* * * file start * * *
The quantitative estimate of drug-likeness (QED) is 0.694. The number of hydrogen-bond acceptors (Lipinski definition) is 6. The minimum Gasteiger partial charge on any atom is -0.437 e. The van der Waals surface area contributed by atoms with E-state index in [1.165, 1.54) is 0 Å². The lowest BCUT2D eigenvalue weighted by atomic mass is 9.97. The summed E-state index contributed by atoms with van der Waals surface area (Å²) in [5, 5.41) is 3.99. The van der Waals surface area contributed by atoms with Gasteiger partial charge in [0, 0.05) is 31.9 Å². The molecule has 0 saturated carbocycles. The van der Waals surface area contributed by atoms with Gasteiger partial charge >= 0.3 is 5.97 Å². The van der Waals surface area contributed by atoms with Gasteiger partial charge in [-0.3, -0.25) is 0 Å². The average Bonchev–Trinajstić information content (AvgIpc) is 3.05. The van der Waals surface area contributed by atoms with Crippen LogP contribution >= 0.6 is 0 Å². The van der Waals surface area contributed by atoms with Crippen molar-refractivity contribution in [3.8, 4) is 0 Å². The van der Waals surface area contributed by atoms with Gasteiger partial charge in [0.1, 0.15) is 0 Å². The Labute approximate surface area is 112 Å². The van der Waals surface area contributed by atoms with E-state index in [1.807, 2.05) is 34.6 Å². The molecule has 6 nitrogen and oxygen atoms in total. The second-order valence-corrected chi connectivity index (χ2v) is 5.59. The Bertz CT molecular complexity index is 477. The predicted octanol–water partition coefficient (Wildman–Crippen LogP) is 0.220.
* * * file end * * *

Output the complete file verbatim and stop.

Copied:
The quantitative estimate of drug-likeness (QED) is 0.694. The number of hydrogen-bond acceptors (Lipinski definition) is 6. The minimum Gasteiger partial charge on any atom is -0.437 e. The van der Waals surface area contributed by atoms with E-state index in [1.165, 1.54) is 0 Å². The lowest BCUT2D eigenvalue weighted by atomic mass is 9.97. The summed E-state index contributed by atoms with van der Waals surface area (Å²) in [5, 5.41) is 3.99. The van der Waals surface area contributed by atoms with Gasteiger partial charge in [0, 0.05) is 31.9 Å². The molecule has 0 saturated carbocycles. The van der Waals surface area contributed by atoms with Gasteiger partial charge >= 0.3 is 5.97 Å². The van der Waals surface area contributed by atoms with Gasteiger partial charge in [-0.3, -0.25) is 0 Å². The average Bonchev–Trinajstić information content (AvgIpc) is 3.05. The van der Waals surface area contributed by atoms with Crippen LogP contribution >= 0.6 is 0 Å². The van der Waals surface area contributed by atoms with Crippen molar-refractivity contribution in [3.8, 4) is 0 Å². The van der Waals surface area contributed by atoms with Gasteiger partial charge in [0.1, 0.15) is 0 Å². The Labute approximate surface area is 112 Å². The van der Waals surface area contributed by atoms with E-state index in [1.807, 2.05) is 34.6 Å². The molecule has 6 nitrogen and oxygen atoms in total. The second-order valence-corrected chi connectivity index (χ2v) is 5.59. The Bertz CT molecular complexity index is 477. The predicted octanol–water partition coefficient (Wildman–Crippen LogP) is 0.220.